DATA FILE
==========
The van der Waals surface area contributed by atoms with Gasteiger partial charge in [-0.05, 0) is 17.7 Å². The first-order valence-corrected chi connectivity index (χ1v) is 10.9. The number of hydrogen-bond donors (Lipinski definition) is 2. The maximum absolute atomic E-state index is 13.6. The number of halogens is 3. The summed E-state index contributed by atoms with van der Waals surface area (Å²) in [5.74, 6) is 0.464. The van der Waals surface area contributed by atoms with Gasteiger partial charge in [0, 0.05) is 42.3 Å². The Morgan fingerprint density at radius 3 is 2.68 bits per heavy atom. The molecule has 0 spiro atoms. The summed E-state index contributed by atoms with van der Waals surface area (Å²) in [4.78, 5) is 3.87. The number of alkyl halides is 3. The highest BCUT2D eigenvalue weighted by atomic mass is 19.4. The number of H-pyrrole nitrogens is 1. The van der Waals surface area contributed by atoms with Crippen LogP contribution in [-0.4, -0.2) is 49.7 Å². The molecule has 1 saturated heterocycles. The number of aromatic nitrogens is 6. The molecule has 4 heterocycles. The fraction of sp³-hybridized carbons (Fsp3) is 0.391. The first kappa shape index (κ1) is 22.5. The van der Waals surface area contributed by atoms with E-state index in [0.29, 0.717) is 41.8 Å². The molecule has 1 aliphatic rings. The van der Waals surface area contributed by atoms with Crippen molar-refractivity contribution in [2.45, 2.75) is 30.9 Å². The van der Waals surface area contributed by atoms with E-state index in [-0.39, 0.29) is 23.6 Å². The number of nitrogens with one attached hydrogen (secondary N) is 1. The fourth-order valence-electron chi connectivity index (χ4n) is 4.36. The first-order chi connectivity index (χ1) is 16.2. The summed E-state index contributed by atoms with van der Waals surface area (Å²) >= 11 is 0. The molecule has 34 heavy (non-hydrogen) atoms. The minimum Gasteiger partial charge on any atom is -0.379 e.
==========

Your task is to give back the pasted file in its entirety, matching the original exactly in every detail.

The van der Waals surface area contributed by atoms with Gasteiger partial charge in [-0.05, 0) is 17.7 Å². The first-order valence-corrected chi connectivity index (χ1v) is 10.9. The number of hydrogen-bond donors (Lipinski definition) is 2. The maximum absolute atomic E-state index is 13.6. The number of halogens is 3. The summed E-state index contributed by atoms with van der Waals surface area (Å²) in [5.74, 6) is 0.464. The van der Waals surface area contributed by atoms with Gasteiger partial charge in [0, 0.05) is 42.3 Å². The Morgan fingerprint density at radius 3 is 2.68 bits per heavy atom. The molecule has 0 spiro atoms. The summed E-state index contributed by atoms with van der Waals surface area (Å²) in [4.78, 5) is 3.87. The number of alkyl halides is 3. The highest BCUT2D eigenvalue weighted by atomic mass is 19.4. The number of H-pyrrole nitrogens is 1. The van der Waals surface area contributed by atoms with Crippen LogP contribution in [-0.4, -0.2) is 49.7 Å². The molecule has 1 saturated heterocycles. The number of aromatic nitrogens is 6. The molecule has 4 heterocycles. The fraction of sp³-hybridized carbons (Fsp3) is 0.391. The first kappa shape index (κ1) is 22.5. The van der Waals surface area contributed by atoms with E-state index in [0.29, 0.717) is 41.8 Å². The molecule has 1 aliphatic rings. The van der Waals surface area contributed by atoms with Crippen molar-refractivity contribution in [2.45, 2.75) is 30.9 Å². The van der Waals surface area contributed by atoms with E-state index in [-0.39, 0.29) is 23.6 Å². The number of nitrogens with one attached hydrogen (secondary N) is 1. The fourth-order valence-electron chi connectivity index (χ4n) is 4.36. The first-order chi connectivity index (χ1) is 16.2. The summed E-state index contributed by atoms with van der Waals surface area (Å²) >= 11 is 0. The molecule has 34 heavy (non-hydrogen) atoms. The minimum Gasteiger partial charge on any atom is -0.379 e.